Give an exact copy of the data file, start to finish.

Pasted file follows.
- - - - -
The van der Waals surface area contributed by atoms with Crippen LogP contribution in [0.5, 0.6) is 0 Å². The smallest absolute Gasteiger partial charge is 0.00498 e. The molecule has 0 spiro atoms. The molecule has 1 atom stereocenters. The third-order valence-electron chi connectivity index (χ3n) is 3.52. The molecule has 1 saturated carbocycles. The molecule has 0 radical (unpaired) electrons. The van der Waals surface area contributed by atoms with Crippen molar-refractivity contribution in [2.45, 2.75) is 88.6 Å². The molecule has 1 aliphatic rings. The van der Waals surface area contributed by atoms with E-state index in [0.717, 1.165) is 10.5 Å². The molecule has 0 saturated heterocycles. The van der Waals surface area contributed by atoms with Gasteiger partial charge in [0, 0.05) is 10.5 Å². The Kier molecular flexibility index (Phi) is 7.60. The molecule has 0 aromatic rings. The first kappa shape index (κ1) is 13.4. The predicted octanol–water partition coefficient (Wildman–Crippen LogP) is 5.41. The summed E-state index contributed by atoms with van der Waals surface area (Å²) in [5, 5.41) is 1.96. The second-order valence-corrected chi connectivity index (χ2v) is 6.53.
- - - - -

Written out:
The van der Waals surface area contributed by atoms with Crippen LogP contribution in [0.5, 0.6) is 0 Å². The smallest absolute Gasteiger partial charge is 0.00498 e. The molecule has 0 spiro atoms. The molecule has 1 atom stereocenters. The third-order valence-electron chi connectivity index (χ3n) is 3.52. The molecule has 1 saturated carbocycles. The molecule has 0 radical (unpaired) electrons. The van der Waals surface area contributed by atoms with Crippen molar-refractivity contribution in [2.45, 2.75) is 88.6 Å². The molecule has 1 aliphatic rings. The van der Waals surface area contributed by atoms with E-state index in [0.717, 1.165) is 10.5 Å². The molecule has 0 saturated heterocycles. The van der Waals surface area contributed by atoms with Gasteiger partial charge in [0, 0.05) is 10.5 Å². The Kier molecular flexibility index (Phi) is 7.60. The molecule has 0 aromatic rings. The first kappa shape index (κ1) is 13.4. The predicted octanol–water partition coefficient (Wildman–Crippen LogP) is 5.41. The summed E-state index contributed by atoms with van der Waals surface area (Å²) in [5, 5.41) is 1.96. The second-order valence-corrected chi connectivity index (χ2v) is 6.53.